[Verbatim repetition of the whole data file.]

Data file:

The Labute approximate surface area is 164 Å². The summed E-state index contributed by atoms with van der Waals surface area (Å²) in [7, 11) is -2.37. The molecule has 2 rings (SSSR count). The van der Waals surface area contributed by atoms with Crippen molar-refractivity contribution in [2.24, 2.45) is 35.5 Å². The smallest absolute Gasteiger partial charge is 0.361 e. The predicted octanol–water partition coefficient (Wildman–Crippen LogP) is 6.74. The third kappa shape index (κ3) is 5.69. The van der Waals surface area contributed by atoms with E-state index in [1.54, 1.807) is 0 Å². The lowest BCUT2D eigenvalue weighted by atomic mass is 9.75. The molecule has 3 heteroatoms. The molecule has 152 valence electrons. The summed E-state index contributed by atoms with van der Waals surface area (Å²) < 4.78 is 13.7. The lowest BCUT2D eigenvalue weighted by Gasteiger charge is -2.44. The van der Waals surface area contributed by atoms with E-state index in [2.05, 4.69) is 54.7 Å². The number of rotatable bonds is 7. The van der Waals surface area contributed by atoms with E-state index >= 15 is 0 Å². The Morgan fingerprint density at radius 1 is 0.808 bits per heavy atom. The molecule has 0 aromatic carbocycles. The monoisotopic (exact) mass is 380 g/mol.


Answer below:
The Labute approximate surface area is 164 Å². The summed E-state index contributed by atoms with van der Waals surface area (Å²) in [7, 11) is -2.37. The molecule has 2 rings (SSSR count). The van der Waals surface area contributed by atoms with Crippen molar-refractivity contribution in [2.24, 2.45) is 35.5 Å². The smallest absolute Gasteiger partial charge is 0.361 e. The predicted octanol–water partition coefficient (Wildman–Crippen LogP) is 6.74. The third kappa shape index (κ3) is 5.69. The van der Waals surface area contributed by atoms with E-state index in [1.54, 1.807) is 0 Å². The lowest BCUT2D eigenvalue weighted by atomic mass is 9.75. The molecule has 3 heteroatoms. The molecule has 152 valence electrons. The summed E-state index contributed by atoms with van der Waals surface area (Å²) < 4.78 is 13.7. The lowest BCUT2D eigenvalue weighted by Gasteiger charge is -2.44. The van der Waals surface area contributed by atoms with E-state index in [2.05, 4.69) is 54.7 Å². The number of rotatable bonds is 7. The van der Waals surface area contributed by atoms with E-state index >= 15 is 0 Å². The Morgan fingerprint density at radius 1 is 0.808 bits per heavy atom. The molecule has 0 aromatic carbocycles. The monoisotopic (exact) mass is 380 g/mol.